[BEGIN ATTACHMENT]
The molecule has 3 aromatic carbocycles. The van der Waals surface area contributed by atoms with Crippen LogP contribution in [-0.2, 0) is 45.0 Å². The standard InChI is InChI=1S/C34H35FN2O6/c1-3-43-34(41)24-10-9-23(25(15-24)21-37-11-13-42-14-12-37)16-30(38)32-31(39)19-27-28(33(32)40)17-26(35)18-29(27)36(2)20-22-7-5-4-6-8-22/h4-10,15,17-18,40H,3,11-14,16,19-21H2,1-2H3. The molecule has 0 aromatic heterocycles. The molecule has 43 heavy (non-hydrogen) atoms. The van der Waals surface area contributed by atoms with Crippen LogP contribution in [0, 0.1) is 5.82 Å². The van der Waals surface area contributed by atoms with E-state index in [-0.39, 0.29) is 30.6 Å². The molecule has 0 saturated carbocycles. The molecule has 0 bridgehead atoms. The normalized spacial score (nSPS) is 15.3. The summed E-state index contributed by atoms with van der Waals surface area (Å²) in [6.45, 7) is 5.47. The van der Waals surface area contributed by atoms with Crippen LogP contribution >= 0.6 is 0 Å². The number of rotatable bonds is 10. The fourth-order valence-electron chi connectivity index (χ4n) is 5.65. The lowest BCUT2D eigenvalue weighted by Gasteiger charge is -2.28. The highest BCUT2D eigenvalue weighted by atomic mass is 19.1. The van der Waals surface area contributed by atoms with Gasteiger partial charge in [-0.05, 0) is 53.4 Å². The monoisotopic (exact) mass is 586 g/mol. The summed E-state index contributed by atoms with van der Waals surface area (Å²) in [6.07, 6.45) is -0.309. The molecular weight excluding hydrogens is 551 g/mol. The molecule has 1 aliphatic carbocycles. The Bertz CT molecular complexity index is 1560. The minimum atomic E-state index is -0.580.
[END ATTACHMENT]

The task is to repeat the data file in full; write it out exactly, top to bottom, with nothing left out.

The molecule has 3 aromatic carbocycles. The van der Waals surface area contributed by atoms with Crippen LogP contribution in [-0.2, 0) is 45.0 Å². The standard InChI is InChI=1S/C34H35FN2O6/c1-3-43-34(41)24-10-9-23(25(15-24)21-37-11-13-42-14-12-37)16-30(38)32-31(39)19-27-28(33(32)40)17-26(35)18-29(27)36(2)20-22-7-5-4-6-8-22/h4-10,15,17-18,40H,3,11-14,16,19-21H2,1-2H3. The molecule has 0 aromatic heterocycles. The molecule has 43 heavy (non-hydrogen) atoms. The van der Waals surface area contributed by atoms with Crippen LogP contribution in [0, 0.1) is 5.82 Å². The van der Waals surface area contributed by atoms with E-state index in [-0.39, 0.29) is 30.6 Å². The molecule has 0 saturated carbocycles. The molecule has 0 bridgehead atoms. The normalized spacial score (nSPS) is 15.3. The summed E-state index contributed by atoms with van der Waals surface area (Å²) in [6.45, 7) is 5.47. The van der Waals surface area contributed by atoms with Crippen LogP contribution >= 0.6 is 0 Å². The number of rotatable bonds is 10. The fourth-order valence-electron chi connectivity index (χ4n) is 5.65. The lowest BCUT2D eigenvalue weighted by Gasteiger charge is -2.28. The highest BCUT2D eigenvalue weighted by atomic mass is 19.1. The van der Waals surface area contributed by atoms with Gasteiger partial charge in [-0.05, 0) is 53.4 Å². The monoisotopic (exact) mass is 586 g/mol. The summed E-state index contributed by atoms with van der Waals surface area (Å²) in [6.07, 6.45) is -0.309. The molecular weight excluding hydrogens is 551 g/mol. The molecule has 1 aliphatic carbocycles. The Bertz CT molecular complexity index is 1560. The minimum atomic E-state index is -0.580.